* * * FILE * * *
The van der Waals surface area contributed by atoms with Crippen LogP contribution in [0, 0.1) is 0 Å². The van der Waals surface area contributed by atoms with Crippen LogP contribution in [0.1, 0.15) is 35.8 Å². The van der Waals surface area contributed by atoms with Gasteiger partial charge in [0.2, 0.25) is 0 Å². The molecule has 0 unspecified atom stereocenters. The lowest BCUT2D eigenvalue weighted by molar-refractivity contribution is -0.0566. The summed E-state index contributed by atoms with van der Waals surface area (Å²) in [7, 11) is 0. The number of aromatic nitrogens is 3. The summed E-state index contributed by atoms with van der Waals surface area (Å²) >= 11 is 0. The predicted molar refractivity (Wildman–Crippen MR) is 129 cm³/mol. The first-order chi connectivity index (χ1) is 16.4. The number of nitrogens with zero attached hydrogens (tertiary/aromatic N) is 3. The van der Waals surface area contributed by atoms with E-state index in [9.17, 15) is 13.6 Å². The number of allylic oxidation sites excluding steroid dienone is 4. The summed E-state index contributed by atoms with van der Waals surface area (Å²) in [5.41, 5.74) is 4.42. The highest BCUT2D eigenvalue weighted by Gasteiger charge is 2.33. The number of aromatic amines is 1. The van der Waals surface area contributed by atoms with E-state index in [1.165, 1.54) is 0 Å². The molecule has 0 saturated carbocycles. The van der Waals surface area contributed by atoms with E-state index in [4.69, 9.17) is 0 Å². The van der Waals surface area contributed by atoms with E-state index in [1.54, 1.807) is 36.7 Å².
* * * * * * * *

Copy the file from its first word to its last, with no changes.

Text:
The van der Waals surface area contributed by atoms with Crippen LogP contribution in [0, 0.1) is 0 Å². The van der Waals surface area contributed by atoms with Crippen LogP contribution in [0.1, 0.15) is 35.8 Å². The van der Waals surface area contributed by atoms with Gasteiger partial charge in [0.2, 0.25) is 0 Å². The molecule has 0 unspecified atom stereocenters. The lowest BCUT2D eigenvalue weighted by molar-refractivity contribution is -0.0566. The summed E-state index contributed by atoms with van der Waals surface area (Å²) in [7, 11) is 0. The number of aromatic nitrogens is 3. The summed E-state index contributed by atoms with van der Waals surface area (Å²) >= 11 is 0. The predicted molar refractivity (Wildman–Crippen MR) is 129 cm³/mol. The first-order chi connectivity index (χ1) is 16.4. The number of nitrogens with zero attached hydrogens (tertiary/aromatic N) is 3. The van der Waals surface area contributed by atoms with E-state index in [9.17, 15) is 13.6 Å². The number of allylic oxidation sites excluding steroid dienone is 4. The summed E-state index contributed by atoms with van der Waals surface area (Å²) in [5.41, 5.74) is 4.42. The highest BCUT2D eigenvalue weighted by Gasteiger charge is 2.33. The number of aromatic amines is 1. The van der Waals surface area contributed by atoms with E-state index in [1.165, 1.54) is 0 Å². The molecule has 0 saturated carbocycles. The van der Waals surface area contributed by atoms with E-state index in [4.69, 9.17) is 0 Å². The van der Waals surface area contributed by atoms with E-state index in [1.54, 1.807) is 36.7 Å².